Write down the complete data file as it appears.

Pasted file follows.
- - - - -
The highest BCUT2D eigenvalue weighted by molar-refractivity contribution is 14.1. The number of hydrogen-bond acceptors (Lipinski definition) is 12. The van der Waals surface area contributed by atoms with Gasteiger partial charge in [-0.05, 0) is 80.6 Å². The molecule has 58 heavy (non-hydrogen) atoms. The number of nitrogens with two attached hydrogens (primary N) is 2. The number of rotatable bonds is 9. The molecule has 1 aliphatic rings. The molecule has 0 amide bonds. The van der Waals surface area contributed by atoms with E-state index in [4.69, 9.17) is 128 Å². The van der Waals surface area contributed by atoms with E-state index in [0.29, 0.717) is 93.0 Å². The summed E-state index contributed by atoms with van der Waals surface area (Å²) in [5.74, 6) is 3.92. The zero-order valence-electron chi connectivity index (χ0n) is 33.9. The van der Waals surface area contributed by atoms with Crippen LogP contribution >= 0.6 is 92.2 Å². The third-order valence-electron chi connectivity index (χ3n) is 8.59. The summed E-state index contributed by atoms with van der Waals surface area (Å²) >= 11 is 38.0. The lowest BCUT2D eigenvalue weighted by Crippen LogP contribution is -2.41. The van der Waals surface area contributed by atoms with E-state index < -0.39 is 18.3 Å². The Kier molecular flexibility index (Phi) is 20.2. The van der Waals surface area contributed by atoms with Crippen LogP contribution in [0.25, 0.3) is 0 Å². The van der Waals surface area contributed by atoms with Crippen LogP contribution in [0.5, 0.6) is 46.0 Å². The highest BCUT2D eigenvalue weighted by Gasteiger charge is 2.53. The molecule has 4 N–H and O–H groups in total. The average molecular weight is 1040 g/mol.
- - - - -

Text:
The highest BCUT2D eigenvalue weighted by molar-refractivity contribution is 14.1. The number of hydrogen-bond acceptors (Lipinski definition) is 12. The van der Waals surface area contributed by atoms with Gasteiger partial charge in [-0.05, 0) is 80.6 Å². The molecule has 58 heavy (non-hydrogen) atoms. The number of nitrogens with two attached hydrogens (primary N) is 2. The number of rotatable bonds is 9. The molecule has 1 aliphatic rings. The molecule has 0 amide bonds. The van der Waals surface area contributed by atoms with E-state index in [4.69, 9.17) is 128 Å². The van der Waals surface area contributed by atoms with E-state index in [0.29, 0.717) is 93.0 Å². The summed E-state index contributed by atoms with van der Waals surface area (Å²) in [5.74, 6) is 3.92. The zero-order valence-electron chi connectivity index (χ0n) is 33.9. The van der Waals surface area contributed by atoms with Crippen LogP contribution >= 0.6 is 92.2 Å². The third-order valence-electron chi connectivity index (χ3n) is 8.59. The summed E-state index contributed by atoms with van der Waals surface area (Å²) >= 11 is 38.0. The lowest BCUT2D eigenvalue weighted by Crippen LogP contribution is -2.41. The van der Waals surface area contributed by atoms with E-state index < -0.39 is 18.3 Å². The Kier molecular flexibility index (Phi) is 20.2. The van der Waals surface area contributed by atoms with Crippen LogP contribution in [0.25, 0.3) is 0 Å². The van der Waals surface area contributed by atoms with Crippen LogP contribution in [0.5, 0.6) is 46.0 Å². The highest BCUT2D eigenvalue weighted by Gasteiger charge is 2.53. The molecule has 4 N–H and O–H groups in total. The average molecular weight is 1040 g/mol.